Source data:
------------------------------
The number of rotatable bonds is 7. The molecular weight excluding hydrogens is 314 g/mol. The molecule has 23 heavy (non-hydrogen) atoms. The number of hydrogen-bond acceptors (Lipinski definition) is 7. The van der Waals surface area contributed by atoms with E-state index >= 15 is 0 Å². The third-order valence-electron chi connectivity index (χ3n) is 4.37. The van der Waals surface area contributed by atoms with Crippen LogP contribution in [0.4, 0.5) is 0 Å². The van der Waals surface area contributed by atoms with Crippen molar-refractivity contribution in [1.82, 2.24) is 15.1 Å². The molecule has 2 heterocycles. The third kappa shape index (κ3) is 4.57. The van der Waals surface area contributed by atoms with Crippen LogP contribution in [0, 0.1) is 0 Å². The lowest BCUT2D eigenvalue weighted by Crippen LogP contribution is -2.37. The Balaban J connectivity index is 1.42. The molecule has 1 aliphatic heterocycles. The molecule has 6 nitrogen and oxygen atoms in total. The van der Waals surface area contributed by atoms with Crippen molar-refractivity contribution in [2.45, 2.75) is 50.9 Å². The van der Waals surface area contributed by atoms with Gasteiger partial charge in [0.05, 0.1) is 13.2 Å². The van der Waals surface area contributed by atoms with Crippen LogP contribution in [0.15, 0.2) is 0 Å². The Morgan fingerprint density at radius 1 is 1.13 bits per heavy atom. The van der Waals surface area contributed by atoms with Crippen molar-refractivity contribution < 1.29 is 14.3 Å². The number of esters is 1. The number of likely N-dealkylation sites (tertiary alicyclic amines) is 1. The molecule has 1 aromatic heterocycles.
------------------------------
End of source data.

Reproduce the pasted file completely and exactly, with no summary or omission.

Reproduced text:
The number of rotatable bonds is 7. The molecular weight excluding hydrogens is 314 g/mol. The molecule has 23 heavy (non-hydrogen) atoms. The number of hydrogen-bond acceptors (Lipinski definition) is 7. The van der Waals surface area contributed by atoms with E-state index >= 15 is 0 Å². The third-order valence-electron chi connectivity index (χ3n) is 4.37. The van der Waals surface area contributed by atoms with Crippen LogP contribution in [0.4, 0.5) is 0 Å². The van der Waals surface area contributed by atoms with Crippen molar-refractivity contribution in [1.82, 2.24) is 15.1 Å². The molecule has 2 heterocycles. The third kappa shape index (κ3) is 4.57. The van der Waals surface area contributed by atoms with Crippen LogP contribution in [0, 0.1) is 0 Å². The lowest BCUT2D eigenvalue weighted by Crippen LogP contribution is -2.37. The Balaban J connectivity index is 1.42. The molecule has 1 aliphatic heterocycles. The molecule has 6 nitrogen and oxygen atoms in total. The van der Waals surface area contributed by atoms with Crippen molar-refractivity contribution in [2.45, 2.75) is 50.9 Å². The van der Waals surface area contributed by atoms with Gasteiger partial charge in [0.05, 0.1) is 13.2 Å². The van der Waals surface area contributed by atoms with Crippen LogP contribution in [0.15, 0.2) is 0 Å². The Morgan fingerprint density at radius 1 is 1.13 bits per heavy atom. The van der Waals surface area contributed by atoms with Crippen molar-refractivity contribution < 1.29 is 14.3 Å². The number of esters is 1. The number of likely N-dealkylation sites (tertiary alicyclic amines) is 1. The molecule has 1 aromatic heterocycles.